"In doing so, we have undertaken a rigorous risk assessment process supported by input from independent technical advisors. Safety has been our primary focus throughout. Despite our best endeavours we have been unable to reach a level of confidence that any re-entry plan can adequately protect the lives of those who would undertake the work.


"Our analysis shows that, despite every effort to control or eliminate risks to life, there remain a number of potentially fatal risk factors."

Solid Energy said these included:

- Risks associated with deterioration in the conditions inside the mine. For example it is impossible to rule out some degree of significant fire-related damage to parts of the roof and the associated potential for collapse.

- Risks associated with managing and maintaining gas and ventilation in an environment compromised by difficult terrain, unpredictable weather and unreliable services and infrastructure including electricity supply.

- Risks associated with the sheer complexity of implementing 600+ risk control activities, where failure of one or more controls due to human error or events outside of our control could have fatal consequences.

- Entrapment, for example as a result of roof fall or vehicle fire.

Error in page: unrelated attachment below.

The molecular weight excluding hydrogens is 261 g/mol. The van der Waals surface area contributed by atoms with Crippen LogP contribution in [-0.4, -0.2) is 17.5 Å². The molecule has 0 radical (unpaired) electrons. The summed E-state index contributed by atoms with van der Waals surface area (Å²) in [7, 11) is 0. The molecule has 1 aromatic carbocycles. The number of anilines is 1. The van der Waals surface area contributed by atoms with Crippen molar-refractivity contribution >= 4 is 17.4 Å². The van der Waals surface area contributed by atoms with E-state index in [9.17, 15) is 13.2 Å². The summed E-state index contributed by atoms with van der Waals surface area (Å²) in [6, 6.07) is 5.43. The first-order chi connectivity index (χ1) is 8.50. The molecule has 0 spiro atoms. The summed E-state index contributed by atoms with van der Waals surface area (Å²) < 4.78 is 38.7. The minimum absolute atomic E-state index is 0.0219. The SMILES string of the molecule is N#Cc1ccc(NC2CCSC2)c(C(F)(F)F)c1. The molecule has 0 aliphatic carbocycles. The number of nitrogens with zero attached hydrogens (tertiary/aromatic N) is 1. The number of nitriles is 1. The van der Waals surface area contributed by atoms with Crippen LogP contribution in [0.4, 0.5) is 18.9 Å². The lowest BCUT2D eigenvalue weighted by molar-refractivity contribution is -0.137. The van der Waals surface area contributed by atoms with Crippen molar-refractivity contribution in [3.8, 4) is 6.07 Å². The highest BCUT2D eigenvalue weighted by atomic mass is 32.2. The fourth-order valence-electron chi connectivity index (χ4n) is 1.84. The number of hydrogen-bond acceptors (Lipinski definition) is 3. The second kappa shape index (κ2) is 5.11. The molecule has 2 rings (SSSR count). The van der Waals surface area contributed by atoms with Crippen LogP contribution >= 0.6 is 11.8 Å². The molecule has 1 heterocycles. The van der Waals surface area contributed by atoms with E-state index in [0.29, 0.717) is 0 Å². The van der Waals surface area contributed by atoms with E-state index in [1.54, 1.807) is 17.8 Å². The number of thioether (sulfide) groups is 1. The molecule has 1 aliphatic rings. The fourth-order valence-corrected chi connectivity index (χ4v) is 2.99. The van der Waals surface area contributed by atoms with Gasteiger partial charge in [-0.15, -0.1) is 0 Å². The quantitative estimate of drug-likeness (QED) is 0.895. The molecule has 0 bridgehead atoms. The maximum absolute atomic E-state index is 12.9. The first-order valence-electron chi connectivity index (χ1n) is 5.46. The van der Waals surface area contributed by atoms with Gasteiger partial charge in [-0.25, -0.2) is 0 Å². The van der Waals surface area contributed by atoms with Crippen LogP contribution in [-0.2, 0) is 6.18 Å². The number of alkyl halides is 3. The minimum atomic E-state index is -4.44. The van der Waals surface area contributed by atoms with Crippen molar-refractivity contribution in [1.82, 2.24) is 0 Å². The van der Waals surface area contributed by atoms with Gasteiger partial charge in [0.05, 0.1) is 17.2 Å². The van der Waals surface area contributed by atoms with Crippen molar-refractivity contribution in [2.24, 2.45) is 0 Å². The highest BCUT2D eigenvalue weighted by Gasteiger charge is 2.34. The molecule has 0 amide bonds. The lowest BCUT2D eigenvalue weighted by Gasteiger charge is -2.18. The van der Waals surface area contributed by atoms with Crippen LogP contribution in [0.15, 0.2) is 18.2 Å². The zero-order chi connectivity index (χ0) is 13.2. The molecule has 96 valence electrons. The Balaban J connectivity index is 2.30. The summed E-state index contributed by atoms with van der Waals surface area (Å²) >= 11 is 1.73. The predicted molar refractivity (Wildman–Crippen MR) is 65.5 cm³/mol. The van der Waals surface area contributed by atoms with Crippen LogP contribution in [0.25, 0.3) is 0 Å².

Ms Dunphy said these were all foreseeable risks, which escalate as the distance from the portal increases because of the distance to safety. "Ultimately, we need to be able to rescue people if they became trapped. That would require us to be able to communicate to determine where along the 2.3km drift the entrapment occurred and be able to sustain life whilst drilling a rescue shaft.

"In recent successful rescues the location of trapped personnel was accurately known. They had to wait while a small diameter hole was bored to enable life to be sustained and then a large diameter bore hole was drilled, through which rescue was achieved. In this instance, there is no guarantee we would be able to do any of these things. The terrain alone is too steep and makes it impossible to site a drill rig of the size needed to facilitate recovery," she said.

The father of one of the Pike River victims said he expected it would be some time before the next steps in the saga were worked out.

Laurie Drew's son Zen was killed in the tragedy.

He said he had accepted the reality of the situation. Everyone was prepared for it and now the reality check had come.

He said it would be tough, especially when it came to reunions.


Anna Osborne's husband Milton was killed in the disaster. She said they were being punished for others' mistakes.

Earlier, there were calls of 'shame' as the Prime Minister arrived in Greymouth for a face to face meeting with Pike River families.

The families were called to the meeting by mine owner Solid Energy to discuss the possibility of re-entering the mine, nearly four years since the explosion which killed 29 men.

Ashen-faced family members entered the meeting armed with pictures of their loved ones with yellow ribbons pinned to their clothes.

Bernie Monk brought with him a box of files ready to argue against the expected claims from Solid Energy that a re-entry operation isn't feasible.

A small group of protestors also gathered outside the meeting, playing music and holding signs demanding re-entry to Pike River.


- additional reporting Newstalk ZB